Over 40s in England can book a free ‘medical check up’ at Boots.
The 15-minute medical check, which is being offered in 1,000 stores in England from today, will check your blood pressure.
Anyone with a high reading – which means they are at higher risk of having a heart attack or stroke – will be referred to their GP.
BMI and waist circumference measurements can also be taken if clients wish to do so.
They will then get personalized advice and recommendations on how to live a healthier lifestyle through exercise and diet.
A free 15-minute Boots check can be booked at 1,000 stores in England in a move the chain claims will help reduce pressure on the NHS.
A healthy MOT will include a blood pressure check and some optional tests to check if a person is overweight
Potts said the scheme could help reduce pressure on the NHS, which is grappling with record backlogs and unprecedented demand.
The goal of the Free Health MOT at Boots is to help people gain insight into their health and take the steps they need to take to improve it, said Claire Nevinson, Boots’ supervising pharmacist.
As we get older, we become more susceptible to conditions such as high blood pressure, so it is important that we take steps to help maintain our health.
“The checks carried out during the MOT and the advice given not only help individual patients live healthier lives but also reduce pressure on the NHS by providing more accessible care in pharmacies in the heart of communities.”
It is hoped that the campaign, which will run until June, will help those suffering from high blood pressure get treatment early.
Symptoms of the condition are difficult to spot in everyday life, which is why it is often referred to as the “silent killer.”
It is estimated that high blood pressure kills just over 200 Britons every day, with the daily death toll rising to nearly 1,370 in the US.
But it is believed that between six and eight million Britons suffer from undiagnosed, and therefore uncontrolled, high blood pressure.
Once people are diagnosed, they can then be encouraged to make lifestyle changes such as cutting back on salt and doing more exercise to control high blood pressure, also known as hypertension.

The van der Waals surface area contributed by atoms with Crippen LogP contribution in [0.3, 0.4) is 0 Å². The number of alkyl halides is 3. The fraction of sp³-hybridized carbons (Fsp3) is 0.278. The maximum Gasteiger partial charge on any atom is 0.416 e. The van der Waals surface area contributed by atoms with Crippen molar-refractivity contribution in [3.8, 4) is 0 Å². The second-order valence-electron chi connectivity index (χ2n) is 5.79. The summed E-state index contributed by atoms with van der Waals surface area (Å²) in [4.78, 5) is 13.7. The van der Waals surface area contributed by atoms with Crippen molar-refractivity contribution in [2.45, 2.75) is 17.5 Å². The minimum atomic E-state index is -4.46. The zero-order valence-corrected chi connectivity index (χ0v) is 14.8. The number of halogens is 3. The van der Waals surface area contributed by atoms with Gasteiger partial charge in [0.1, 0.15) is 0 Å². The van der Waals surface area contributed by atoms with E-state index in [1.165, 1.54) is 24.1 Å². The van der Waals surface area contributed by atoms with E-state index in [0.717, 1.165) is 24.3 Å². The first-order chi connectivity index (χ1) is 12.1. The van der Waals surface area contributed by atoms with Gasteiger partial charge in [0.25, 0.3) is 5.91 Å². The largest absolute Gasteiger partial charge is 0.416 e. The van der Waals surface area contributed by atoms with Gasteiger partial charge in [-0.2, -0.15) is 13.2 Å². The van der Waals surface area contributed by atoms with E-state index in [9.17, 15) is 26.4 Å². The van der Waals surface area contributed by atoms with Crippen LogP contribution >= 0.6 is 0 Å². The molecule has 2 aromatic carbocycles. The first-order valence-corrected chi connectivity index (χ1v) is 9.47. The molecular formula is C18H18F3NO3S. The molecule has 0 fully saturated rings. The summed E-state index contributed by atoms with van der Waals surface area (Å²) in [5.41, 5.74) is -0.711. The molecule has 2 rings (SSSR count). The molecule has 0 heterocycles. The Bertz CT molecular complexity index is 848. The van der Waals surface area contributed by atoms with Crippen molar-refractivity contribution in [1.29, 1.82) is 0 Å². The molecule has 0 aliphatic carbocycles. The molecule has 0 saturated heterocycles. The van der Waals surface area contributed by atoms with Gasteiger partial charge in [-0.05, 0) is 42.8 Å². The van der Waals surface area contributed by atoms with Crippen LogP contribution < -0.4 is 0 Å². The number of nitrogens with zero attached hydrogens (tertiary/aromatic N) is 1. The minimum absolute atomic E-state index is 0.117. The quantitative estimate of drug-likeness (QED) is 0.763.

GPs can also prescribe medications for people to help manage their blood pressure.
What is heart disease?
Coronary heart disease (CHD) is a leading cause of death in the UK and worldwide and is sometimes called ischemic heart disease or coronary artery disease.
- chest pain (angina)
- shortness of breath
- Pain all over the body
- feeling faint
- Feeling sick (nausea)
Not everyone has the same symptoms and some people may not have any symptoms before coronary artery disease is diagnosed.
- Blood tests
- Treadmill test
- Radionuclide scan
- CT scan
- Coronary angiography
- Lifestyle changes, such as getting regular exercise and quitting smoking
- Angioplasty – where balloons and stents are used to treat narrowed heart arteries
The Boots health MOT, which will be with a pharmacist, includes:
- NHS blood pressure checking service, with a GP referral if required
- Optional measurement of BMI and waist circumference
- Lifestyle guidance on exercise, nutrition, sleep, mental health, and how to quit smoking
At the end of their appointment, patients will receive a booklet with information on how to live a healthy lifestyle and a section with their recorded MOT results.
The idea behind the free MOT test was sparked by research, commissioned by Boots, that suggested that 68% of people would like to feel healthier, with that percentage increasing to 73% for those over their 40s.
MOTs are not a new concept, and NHS England introduced its own version in 2009.
However, such campaigns did not pass without criticism.
The checks were accused of being ‘inefficient’ and wasting £450m ($547m) a year in a 2015 report by the London School of Economics and the University of Liverpool.
The NHS check was also introduced for the over 40s, but unlike the Boots version they cut the age off at 74.
Patients registered with a general practitioner are invited to attend 30-minute appointments every five years to monitor their risk of developing diseases such as heart disease and type 2 diabetes.
The NHS health MOT program offers:
- Chat about your lifestyle and family history
- Measure your height and weight
- Check blood pressure
- Blood tests
- Personal lifestyle guidelines
Although a study of more than 450,000 people found that those who attended MOT sessions were thinner, less likely to smoke, and had lower blood pressure years later, a 2014 review found that diseases spotted during checkups could be “detected equally well.” ”Through standard care.”
Over 75s in England have a regular routine check-up with their GP.
These cover a variety of health issues, from checking blood pressure to early signs of dementia, although many seniors also take the appointment as an opportunity to ask a health professional about any health concerns they have.